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5 Tips for Starting a Private Practice

I wasn’t always in private practice but I had a dream to become “my own boss”. So, I did!

Many of us start private practice at different points in our careers. I started mine after working in my profession as an “employee” for nearly 12 years. The transition was like any important life change; it took some planning, reflection, surviving uncertainty, and learning to overcome the worry that tends to come along with that.

Since I made my transition to private practice in 2012, I’ve coached many others wishing to do the same. I’ve worked with Therapists, Accountants, Lawyers, Medical Professionals, Social Workers, and Marketing Professionals, to name a few. While making the transition, many practitioners choose to begin part-time, while continuing to work their regular job (either full or part-time). This can be attractive to some for obvious financial reasons but also to allow continuation of healthcare benefits or other perks such as the remaining connected to colleagues. It can feel a bit lonely for some to go from working with a team to going solo.

I’ve also worked with practitioners who decided to move directly from full-time employment to private practice or to contract or free-lance work. This is when the most planning is needed. It takes time to build up clientele and the money does NOT start rolling in overnight. Contract work can act as a bit of a bridge between being a fulltime employee to entrepreneur. It can give you a taste of the uncertainty you’ll have to get good at managing before going “all in”. I always offer that it’s wise to have safety net of financial resources to meet your personal and professional needs for a minimum of one year if you can swing it to take some of the pressure off.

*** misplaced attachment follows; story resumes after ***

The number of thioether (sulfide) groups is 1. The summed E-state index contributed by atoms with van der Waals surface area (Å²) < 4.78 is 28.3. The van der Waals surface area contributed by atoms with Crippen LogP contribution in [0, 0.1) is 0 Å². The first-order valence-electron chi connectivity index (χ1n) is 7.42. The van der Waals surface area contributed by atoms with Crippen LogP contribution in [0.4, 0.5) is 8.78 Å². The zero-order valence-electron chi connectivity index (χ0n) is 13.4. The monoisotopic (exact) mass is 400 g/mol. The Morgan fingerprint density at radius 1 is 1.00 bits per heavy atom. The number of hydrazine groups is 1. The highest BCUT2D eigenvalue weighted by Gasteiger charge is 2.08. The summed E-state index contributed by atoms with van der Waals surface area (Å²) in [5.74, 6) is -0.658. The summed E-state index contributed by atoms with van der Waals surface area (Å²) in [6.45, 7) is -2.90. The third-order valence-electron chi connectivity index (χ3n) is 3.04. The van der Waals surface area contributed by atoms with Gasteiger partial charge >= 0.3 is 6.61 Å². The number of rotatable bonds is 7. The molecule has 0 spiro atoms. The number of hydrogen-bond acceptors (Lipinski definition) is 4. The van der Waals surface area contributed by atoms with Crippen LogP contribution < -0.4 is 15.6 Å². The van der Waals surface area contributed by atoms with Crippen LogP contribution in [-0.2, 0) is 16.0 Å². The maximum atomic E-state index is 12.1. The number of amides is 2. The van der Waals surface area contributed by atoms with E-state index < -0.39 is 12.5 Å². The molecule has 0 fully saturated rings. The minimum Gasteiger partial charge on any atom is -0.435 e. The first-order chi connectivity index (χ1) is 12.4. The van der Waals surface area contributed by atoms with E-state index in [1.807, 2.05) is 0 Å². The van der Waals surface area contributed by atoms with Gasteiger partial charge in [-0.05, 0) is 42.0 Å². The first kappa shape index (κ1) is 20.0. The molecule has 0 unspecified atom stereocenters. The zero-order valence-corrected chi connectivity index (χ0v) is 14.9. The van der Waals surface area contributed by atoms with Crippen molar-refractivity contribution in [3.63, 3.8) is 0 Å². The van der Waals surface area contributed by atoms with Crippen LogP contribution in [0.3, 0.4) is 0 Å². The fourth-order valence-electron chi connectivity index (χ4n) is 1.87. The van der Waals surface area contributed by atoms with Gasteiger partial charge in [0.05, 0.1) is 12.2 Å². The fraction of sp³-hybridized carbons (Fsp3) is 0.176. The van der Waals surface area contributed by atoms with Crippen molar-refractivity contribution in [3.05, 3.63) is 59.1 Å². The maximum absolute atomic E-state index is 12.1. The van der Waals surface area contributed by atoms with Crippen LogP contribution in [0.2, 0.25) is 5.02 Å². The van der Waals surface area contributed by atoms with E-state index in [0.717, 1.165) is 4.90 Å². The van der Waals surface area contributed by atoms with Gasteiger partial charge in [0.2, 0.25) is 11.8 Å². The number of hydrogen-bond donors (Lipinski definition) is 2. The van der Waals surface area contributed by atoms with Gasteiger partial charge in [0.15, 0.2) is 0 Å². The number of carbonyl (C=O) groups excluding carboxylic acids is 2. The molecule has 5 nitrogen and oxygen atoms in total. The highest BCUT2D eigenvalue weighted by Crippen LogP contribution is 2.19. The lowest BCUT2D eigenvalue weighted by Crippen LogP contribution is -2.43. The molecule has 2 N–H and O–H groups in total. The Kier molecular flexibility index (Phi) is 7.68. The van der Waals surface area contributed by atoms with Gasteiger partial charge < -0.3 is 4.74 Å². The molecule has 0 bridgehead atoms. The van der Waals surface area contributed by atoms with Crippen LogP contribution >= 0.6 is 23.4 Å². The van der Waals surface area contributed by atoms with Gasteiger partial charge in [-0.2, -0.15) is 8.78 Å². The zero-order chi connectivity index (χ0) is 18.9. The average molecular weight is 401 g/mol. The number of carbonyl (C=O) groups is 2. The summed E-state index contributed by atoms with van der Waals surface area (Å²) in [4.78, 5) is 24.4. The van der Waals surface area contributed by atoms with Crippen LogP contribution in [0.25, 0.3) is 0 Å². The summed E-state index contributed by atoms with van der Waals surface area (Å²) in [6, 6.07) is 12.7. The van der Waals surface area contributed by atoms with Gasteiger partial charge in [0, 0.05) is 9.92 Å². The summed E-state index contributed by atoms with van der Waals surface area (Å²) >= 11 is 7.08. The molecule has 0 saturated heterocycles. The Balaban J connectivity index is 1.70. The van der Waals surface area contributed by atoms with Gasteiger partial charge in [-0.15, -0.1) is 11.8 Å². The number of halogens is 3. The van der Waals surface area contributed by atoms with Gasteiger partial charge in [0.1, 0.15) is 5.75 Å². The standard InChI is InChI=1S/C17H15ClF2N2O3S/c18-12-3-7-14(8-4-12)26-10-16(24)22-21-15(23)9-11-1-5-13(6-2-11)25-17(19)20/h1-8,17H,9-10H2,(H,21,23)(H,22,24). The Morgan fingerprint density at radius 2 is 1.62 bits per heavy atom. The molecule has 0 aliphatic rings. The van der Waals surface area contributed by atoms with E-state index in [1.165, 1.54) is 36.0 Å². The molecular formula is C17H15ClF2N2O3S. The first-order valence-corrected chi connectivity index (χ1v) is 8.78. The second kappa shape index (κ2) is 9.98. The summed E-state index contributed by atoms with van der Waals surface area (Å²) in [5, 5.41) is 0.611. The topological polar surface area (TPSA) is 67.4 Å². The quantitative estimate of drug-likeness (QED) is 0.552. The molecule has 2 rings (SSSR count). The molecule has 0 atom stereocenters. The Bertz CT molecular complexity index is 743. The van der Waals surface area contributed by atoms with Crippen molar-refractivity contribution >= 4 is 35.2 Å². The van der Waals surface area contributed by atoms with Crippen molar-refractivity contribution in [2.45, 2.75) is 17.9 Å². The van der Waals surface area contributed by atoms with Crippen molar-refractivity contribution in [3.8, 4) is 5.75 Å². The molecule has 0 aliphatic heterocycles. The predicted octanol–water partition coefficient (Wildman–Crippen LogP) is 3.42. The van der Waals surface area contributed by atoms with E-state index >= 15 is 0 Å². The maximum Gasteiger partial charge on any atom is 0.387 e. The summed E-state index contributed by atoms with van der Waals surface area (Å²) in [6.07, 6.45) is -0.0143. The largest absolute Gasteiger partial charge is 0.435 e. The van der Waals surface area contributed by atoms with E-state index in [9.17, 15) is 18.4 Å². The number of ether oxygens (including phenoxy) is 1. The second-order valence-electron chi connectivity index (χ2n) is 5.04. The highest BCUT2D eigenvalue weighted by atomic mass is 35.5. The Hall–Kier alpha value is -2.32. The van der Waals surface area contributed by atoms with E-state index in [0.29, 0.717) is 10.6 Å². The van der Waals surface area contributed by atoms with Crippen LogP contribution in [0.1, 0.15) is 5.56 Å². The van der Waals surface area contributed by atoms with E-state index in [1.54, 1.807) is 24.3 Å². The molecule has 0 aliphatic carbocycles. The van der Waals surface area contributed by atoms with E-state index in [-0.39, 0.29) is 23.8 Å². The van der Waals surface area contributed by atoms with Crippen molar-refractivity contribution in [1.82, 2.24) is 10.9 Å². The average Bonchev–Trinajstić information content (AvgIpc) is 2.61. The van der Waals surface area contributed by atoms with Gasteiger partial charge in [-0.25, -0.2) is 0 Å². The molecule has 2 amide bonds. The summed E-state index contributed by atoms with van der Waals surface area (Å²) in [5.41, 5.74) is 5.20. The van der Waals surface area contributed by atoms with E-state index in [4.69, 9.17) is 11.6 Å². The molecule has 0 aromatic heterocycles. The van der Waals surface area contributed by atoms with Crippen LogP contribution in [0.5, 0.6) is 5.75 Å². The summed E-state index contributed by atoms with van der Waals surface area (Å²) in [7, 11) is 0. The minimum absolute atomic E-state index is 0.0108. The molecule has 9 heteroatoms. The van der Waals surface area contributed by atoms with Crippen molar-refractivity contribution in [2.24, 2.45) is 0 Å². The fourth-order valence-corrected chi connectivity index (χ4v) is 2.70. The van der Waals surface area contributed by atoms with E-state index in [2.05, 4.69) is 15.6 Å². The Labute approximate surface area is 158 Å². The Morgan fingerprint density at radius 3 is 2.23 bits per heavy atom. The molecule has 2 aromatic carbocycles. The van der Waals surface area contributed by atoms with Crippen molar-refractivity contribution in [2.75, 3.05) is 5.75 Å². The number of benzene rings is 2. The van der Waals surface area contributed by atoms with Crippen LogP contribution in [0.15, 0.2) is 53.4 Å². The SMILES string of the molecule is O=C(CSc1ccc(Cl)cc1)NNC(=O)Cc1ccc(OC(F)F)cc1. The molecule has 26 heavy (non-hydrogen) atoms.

I’ve worked with clients who decided to launch their private practice after being notified of a layoff. They saw the situation as a blessing in disguise and lived off of their severance while they hustled.

I recommend getting some business/marketing training if you don’t already have this. You’ll now not only need to be an excellent practitioner, you’ll also need to be an excellent money manager, marketer, and all around business person. If you aren’t all of these things already, unless you have money to spend on hiring someone right away, you’ll need to get some at least some basic competency in these areas. You have to do this, clients will not magically find you if you don’t actively market your practice. Taxes won’t pay themselves either unfortunately. Also, maintain your connections with valued colleagues who might be a source of support and even referrals.

As I said, I moved into private practice as an accomplished professional in my field (if I do say so myself!). Your transition into private practice will also be impacted by where you are on the career timeline. If you’re a recent graduate, think about finding employment where you can gain experience first. This will also allow you to create a network of colleagues and professionals who might be able to send clients your way.

People consider private practice for many reasons and at different stages. Some go part-time in mid-career to try something new or later in life as part of their retirement plan to continue making a contribution to others and keep using their skills.

Here are 5 tips to get you started if you’re considering moving into private practice:

  1. Interview other private practitioners about their transition.

  2. Find a mentor, and business advisor to provide support and guidance during the transition and early stages of start-up.

  3. Put financial/business supports in place per #2 but also emotional supports. Get a coach and find a group of like-minded people to lean on. Seriously, don’t do this alone. During times of stress the self-doubt can get real. Really real. You can do this but you need support.

  4. Set a realistic timeline. It takes more time than you probably think to get a practice up and running to a point that will support you financially.

  5. Get some small business and marketing training if you do not have business experience.

Going into private practice has been one of the most rewarding and challenging things I’ve ever done. I don’t regret it for a second. If you have made the decision to take the leap into private practice yourself and you'd like to talk about working with me, click here to learn more! You can do it. Good luck!

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